Episode 9

Black Man's Burden, Chapter 5


December 28th, 2023

37 mins 47 secs

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About this Episode

A reading of William Holtzclaw's autobiography, Black Man's Burden. Chapter 5. William Holtzclaw was the founder of the Utica Normal and Industrial Institute, a "Little Tuskegee" in rural Utica, Mississippi. His book, the first published by an African American in Mississippi, recounts his journey in establishing the school.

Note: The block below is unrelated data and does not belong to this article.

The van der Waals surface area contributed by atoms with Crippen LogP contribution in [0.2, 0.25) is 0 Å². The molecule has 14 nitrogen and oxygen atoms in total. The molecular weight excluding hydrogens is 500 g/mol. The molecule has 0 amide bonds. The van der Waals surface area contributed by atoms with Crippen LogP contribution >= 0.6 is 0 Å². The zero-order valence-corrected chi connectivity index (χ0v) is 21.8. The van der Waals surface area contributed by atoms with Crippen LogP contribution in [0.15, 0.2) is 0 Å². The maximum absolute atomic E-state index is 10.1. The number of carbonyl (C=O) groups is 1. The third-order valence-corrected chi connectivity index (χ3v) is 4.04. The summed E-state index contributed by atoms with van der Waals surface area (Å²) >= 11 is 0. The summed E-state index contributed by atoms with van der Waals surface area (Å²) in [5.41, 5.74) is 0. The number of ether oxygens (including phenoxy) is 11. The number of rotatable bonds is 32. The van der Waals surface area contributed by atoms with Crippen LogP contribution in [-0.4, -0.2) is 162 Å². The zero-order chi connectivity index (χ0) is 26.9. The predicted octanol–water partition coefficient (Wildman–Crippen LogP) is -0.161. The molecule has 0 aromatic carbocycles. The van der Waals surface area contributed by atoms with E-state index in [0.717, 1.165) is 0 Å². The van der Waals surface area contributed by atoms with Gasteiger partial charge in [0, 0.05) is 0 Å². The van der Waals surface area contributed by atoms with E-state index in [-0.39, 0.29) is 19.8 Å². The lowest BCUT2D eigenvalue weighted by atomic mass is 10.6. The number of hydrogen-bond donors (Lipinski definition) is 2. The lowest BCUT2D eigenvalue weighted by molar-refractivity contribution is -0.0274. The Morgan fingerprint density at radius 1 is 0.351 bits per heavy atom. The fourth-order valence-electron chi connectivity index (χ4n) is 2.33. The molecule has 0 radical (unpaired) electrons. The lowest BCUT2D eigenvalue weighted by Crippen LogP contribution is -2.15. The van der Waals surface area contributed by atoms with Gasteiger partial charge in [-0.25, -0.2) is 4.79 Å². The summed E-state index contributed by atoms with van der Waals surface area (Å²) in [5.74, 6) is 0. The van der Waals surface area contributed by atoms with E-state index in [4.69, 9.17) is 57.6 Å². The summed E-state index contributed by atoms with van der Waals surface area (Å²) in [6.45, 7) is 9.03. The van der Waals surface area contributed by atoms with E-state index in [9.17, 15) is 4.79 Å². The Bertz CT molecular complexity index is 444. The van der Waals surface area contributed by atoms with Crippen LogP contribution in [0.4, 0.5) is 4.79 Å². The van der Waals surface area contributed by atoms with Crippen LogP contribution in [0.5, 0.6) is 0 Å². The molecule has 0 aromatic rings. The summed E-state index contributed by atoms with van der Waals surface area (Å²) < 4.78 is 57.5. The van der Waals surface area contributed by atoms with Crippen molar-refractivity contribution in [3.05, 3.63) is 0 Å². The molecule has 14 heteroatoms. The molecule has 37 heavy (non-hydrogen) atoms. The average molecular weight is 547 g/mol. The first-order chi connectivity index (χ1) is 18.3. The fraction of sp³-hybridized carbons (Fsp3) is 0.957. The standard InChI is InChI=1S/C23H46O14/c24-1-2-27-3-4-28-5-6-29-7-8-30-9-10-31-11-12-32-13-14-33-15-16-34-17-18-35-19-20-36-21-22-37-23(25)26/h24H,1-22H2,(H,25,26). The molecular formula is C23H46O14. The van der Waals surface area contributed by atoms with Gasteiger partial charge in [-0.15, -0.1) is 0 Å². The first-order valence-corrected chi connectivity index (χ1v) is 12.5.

Chapter 5 recounts William Holtzclaw's departure from Snow Hill, a place where he had formed strong friendships, particularly with Professor Edwards and his wife Susie. Despite the pleasant years spent there, witnessing Mr. Edwards' dedicated efforts to uplift a neglected community stimulated Holtzclaw's desire to work in an even more challenging environment. Leaving behind his ill wife, he embarked on a journey to Utica, Mississippi, facing financial challenges along the way. Holtzclaw's encounters with diverse individuals, from influential white planters to ordinary folk, provided insights into the complex attitudes towards Negro education in the Mississippi Delta. Despite initial skepticism and setbacks, Holtzclaw's determination to establish a school persisted, leading him to engage with both white and Black communities in Utica, where he eventually opened a public school while continuing to advocate for an independent institution.

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